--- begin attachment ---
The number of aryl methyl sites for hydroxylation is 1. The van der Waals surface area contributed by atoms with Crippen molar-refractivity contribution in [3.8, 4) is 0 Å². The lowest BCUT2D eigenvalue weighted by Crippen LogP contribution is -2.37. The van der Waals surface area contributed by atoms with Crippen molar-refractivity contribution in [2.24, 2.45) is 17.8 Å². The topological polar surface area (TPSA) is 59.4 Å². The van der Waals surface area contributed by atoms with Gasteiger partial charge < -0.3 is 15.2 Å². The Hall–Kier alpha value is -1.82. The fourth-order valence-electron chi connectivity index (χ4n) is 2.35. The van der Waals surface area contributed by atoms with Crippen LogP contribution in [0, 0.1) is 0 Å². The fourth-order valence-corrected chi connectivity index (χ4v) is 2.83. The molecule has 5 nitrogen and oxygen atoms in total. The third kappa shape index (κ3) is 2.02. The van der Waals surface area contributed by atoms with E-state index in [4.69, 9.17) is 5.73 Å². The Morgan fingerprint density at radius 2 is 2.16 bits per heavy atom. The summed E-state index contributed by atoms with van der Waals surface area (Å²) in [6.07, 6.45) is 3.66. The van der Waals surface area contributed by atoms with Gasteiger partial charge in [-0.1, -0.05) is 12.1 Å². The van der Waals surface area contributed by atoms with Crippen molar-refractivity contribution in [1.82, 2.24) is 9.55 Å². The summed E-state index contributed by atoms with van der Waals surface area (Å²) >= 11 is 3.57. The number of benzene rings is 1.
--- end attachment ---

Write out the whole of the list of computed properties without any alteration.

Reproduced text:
The number of aryl methyl sites for hydroxylation is 1. The van der Waals surface area contributed by atoms with Crippen molar-refractivity contribution in [3.8, 4) is 0 Å². The lowest BCUT2D eigenvalue weighted by Crippen LogP contribution is -2.37. The van der Waals surface area contributed by atoms with Crippen molar-refractivity contribution in [2.24, 2.45) is 17.8 Å². The topological polar surface area (TPSA) is 59.4 Å². The van der Waals surface area contributed by atoms with Gasteiger partial charge < -0.3 is 15.2 Å². The Hall–Kier alpha value is -1.82. The fourth-order valence-electron chi connectivity index (χ4n) is 2.35. The van der Waals surface area contributed by atoms with Crippen LogP contribution in [0, 0.1) is 0 Å². The fourth-order valence-corrected chi connectivity index (χ4v) is 2.83. The molecule has 5 nitrogen and oxygen atoms in total. The third kappa shape index (κ3) is 2.02. The van der Waals surface area contributed by atoms with E-state index in [4.69, 9.17) is 5.73 Å². The Morgan fingerprint density at radius 2 is 2.16 bits per heavy atom. The summed E-state index contributed by atoms with van der Waals surface area (Å²) in [6.07, 6.45) is 3.66. The van der Waals surface area contributed by atoms with Gasteiger partial charge in [-0.1, -0.05) is 12.1 Å². The van der Waals surface area contributed by atoms with Crippen molar-refractivity contribution in [1.82, 2.24) is 9.55 Å². The summed E-state index contributed by atoms with van der Waals surface area (Å²) >= 11 is 3.57. The number of benzene rings is 1.